Always been a pickup guy. Plastic totes aren't that expensive if you need somewhat "clean/dry" space to haul stuff. I have several fairly good-size totes I can throw in the pickup for tools/parts/pieces/gear/etc/whatever. Or I can use the 6ft bed for stuff that I'd never want to carry in an SUV. Smelly stuff, dirty/greasy stuff, flammable stuff... Extended-/crew-cab gives you enough extra space for a few more people if you have to. Not going to comfortably get more than 2 people in the truck anyways, when you factor in motos/gear/etc. Or get an enclosed trailer. Then you get clean/dry space, garage space, space out of the wind/snow to change, do maintenance/service, crash for the night, whatever. And you still have "dirty" truck bed space, and space in the cab.
  8. Vertical component of the fall on pavement isn't much different than tripping on something when you're walking, or falling off a dirt bike at a stop. On the street you've got speed (a significant horizontal vector) that will shred skin. But the distance to the ground isn't that far. That's why there's armor on elbows, shoulders, and spine, but nothing on the chest. And the jackets are made of more durable material to stand up to that abrasion on pavement. Offroad, you're much more likely to collide with something pokey/sharp/blocky/stabby in the horizontal direction and deal with impact from that... and even at the same speed, you're less likely to slide as far due to the differences in terrain (loose gravel, sand, rocks, dirt). That's why you see the chest protectors with not just shoulder/elbow/back protection, but also on the chest and sides, with little to nothing for abrasion when it comes to dirt gear. Different hazards from road riding. And those differences are what makes dualsport protection such a challenge. I've pulled the armor out of my adventure jacket and worn offroad gear underneath, as a compromise between the two. I get abrasion protection from the jacket, and impact protection from my offroad gear. It's also bulky and hot whether i'm on street or dirt.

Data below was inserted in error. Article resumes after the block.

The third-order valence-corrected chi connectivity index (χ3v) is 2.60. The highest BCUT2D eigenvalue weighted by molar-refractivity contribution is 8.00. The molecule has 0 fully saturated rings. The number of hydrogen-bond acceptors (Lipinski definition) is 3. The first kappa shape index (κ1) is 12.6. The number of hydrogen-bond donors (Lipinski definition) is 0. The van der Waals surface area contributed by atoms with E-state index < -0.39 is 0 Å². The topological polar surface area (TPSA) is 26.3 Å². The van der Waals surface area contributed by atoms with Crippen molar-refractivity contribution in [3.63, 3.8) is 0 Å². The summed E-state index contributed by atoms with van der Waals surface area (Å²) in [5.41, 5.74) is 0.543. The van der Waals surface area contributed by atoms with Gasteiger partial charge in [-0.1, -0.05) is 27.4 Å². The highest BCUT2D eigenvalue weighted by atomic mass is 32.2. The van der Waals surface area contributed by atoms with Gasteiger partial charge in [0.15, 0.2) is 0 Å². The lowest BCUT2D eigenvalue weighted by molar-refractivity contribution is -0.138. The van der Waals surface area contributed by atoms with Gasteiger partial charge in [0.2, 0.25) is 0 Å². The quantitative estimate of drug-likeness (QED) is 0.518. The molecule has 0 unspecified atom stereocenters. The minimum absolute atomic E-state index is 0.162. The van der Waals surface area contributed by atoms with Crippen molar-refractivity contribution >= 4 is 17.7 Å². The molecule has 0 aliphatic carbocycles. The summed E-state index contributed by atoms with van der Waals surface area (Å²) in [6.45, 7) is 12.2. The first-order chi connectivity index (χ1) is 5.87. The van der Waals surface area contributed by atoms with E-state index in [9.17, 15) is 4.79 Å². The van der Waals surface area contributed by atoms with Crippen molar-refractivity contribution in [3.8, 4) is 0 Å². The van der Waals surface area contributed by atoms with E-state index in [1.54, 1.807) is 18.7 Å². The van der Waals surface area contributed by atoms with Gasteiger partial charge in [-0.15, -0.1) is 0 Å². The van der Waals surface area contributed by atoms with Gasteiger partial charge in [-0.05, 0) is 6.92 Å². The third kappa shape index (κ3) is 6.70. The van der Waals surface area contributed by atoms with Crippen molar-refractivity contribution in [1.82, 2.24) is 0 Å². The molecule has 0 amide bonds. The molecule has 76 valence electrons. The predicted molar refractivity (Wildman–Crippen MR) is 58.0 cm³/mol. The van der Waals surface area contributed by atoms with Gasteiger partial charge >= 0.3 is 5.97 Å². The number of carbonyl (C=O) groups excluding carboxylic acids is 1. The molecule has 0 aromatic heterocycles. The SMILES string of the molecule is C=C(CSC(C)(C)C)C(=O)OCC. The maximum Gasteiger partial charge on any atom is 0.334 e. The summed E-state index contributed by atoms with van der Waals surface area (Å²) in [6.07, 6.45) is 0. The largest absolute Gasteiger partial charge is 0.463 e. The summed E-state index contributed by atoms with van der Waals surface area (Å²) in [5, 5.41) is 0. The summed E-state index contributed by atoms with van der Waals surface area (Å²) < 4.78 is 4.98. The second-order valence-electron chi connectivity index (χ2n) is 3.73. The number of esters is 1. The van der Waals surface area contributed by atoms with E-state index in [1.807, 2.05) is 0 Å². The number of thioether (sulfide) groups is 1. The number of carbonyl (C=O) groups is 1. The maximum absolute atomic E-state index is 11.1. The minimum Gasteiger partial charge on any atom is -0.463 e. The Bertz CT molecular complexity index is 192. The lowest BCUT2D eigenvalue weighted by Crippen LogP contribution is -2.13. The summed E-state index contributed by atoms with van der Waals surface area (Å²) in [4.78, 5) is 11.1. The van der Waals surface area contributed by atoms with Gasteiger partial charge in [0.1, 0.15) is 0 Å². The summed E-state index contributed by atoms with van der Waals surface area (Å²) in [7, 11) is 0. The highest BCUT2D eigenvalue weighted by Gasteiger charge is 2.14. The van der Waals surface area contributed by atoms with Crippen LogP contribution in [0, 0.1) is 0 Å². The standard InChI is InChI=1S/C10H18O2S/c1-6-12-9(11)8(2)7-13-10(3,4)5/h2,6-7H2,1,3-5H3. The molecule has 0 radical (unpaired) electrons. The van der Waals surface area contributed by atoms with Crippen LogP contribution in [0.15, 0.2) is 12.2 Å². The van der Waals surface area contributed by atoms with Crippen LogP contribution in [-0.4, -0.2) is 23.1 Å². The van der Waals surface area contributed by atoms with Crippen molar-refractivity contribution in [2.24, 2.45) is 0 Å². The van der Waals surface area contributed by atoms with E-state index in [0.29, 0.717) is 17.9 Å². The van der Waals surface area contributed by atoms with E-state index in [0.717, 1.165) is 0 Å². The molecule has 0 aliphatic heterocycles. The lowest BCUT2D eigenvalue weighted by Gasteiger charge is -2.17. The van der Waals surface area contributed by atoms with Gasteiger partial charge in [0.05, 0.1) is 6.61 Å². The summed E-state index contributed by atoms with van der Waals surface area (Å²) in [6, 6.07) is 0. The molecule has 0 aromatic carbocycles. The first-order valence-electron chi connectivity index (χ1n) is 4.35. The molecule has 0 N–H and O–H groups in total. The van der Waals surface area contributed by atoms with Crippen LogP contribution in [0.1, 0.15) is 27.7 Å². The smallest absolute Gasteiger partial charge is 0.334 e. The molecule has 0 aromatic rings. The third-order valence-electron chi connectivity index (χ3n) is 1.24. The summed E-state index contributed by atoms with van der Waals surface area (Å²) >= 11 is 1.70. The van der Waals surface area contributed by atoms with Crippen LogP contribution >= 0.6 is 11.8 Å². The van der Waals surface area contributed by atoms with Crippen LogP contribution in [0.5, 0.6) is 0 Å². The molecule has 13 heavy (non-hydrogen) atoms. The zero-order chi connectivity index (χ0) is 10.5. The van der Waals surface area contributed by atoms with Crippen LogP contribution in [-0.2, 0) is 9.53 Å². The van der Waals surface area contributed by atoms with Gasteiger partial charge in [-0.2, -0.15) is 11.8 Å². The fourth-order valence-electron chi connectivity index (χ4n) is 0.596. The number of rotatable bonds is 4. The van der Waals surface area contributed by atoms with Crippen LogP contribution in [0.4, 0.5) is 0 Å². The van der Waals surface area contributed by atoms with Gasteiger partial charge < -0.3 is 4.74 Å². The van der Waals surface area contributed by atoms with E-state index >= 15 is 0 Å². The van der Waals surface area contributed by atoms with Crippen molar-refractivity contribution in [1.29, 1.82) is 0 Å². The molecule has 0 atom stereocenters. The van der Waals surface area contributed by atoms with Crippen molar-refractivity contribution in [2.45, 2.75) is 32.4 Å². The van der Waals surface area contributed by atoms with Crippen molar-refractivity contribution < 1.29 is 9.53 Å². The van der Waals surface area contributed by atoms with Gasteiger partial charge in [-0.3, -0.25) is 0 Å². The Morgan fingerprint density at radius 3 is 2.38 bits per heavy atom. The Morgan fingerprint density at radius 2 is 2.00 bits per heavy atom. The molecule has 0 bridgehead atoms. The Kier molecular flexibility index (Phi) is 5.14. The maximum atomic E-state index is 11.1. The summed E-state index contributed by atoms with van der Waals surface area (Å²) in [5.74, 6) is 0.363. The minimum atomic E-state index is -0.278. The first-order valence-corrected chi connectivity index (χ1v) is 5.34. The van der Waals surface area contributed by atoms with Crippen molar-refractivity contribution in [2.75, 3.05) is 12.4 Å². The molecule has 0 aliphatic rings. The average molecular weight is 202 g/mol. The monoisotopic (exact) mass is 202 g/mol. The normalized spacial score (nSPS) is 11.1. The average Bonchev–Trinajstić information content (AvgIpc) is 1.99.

9. SnowMule

    Maintenance / Mod Log?

    Truck's got a notebook in it; log fuel fillups, maintenance. Shove the major receipts in there. Moto... notebook in the garage. Used to log every day's ride, but since I ride it just about every day all year long, that book filled up fast. Now it's the major stuff - periodic hour/mileage lines, oil changes, any work/changes done to it. Sled, I take photos of miles/hours and throw them into the gallery after the day's ride. Maintenance is logged photographically... probably not the "best" way to do it.
  10. Wore my jacket this morning, below freezing. Jacket's kind of heavy for offroad, and doesn't really have appropriate armor for dirt/offroad use. Offroad, you're mostly concerned with impact protection. Street, what these jackets are designed for, is for abrasion protection when you're sliding on the pavement.
  11. Yep, the stuff works well. They package bearings/seals and sell them as a kit, they're not a manufacturer of any of those parts.
  12. I have never replaced an oil filter since I've owned my bike. It came with SS filters in it. Photos from my oil change this afternoon. Rough calculation, i've saved about $500 in filters since i've had the bike.
  13. SnowMule

    KTM 525 Clutch Issues

    Is there fuel in the tank? Petcock open? (Line from the tank to the carb connected? ­čśŤ )
  14. SnowMule

    KTM 525 Clutch Issues

    Got fuel, float bowl full? (Catch can under the drain line, crack the drain valve open, make sure you've got good fuel flow through there) Kill switch good? Good battery voltage/RPM's off the starter motor to kick things over? (Tried kicking it a few times? Piston at TDC, then a good solid kick over.) Hold the throttle open a little when you turn it over... might have flooded it. Doesn't sound like it's starving for air? Got a story about a piece of foam that was shoved into the air intake so things wouldn't get dropped in there or get dust/dirt in the new motor... everything was reassembled without removing that foam... sled ran great for a few rides, till the foam dislodged. Went back and forth between the two cylinders a few times. Real head-scratcher for the shop. Mine usually takes some crankin'-on to fire up after it's been disassembled. Running some fuel through the float bowl usually helps.
  15. GPS can only update once a second... you don't get enough data from the satellites for the receiver to do the calculations and get a position any faster. My 76Cx can log about that fast. There's some additional calculations it does to figure out if it should drop another trackpoint (velocity/heading factors into that equation). I've never wanted more.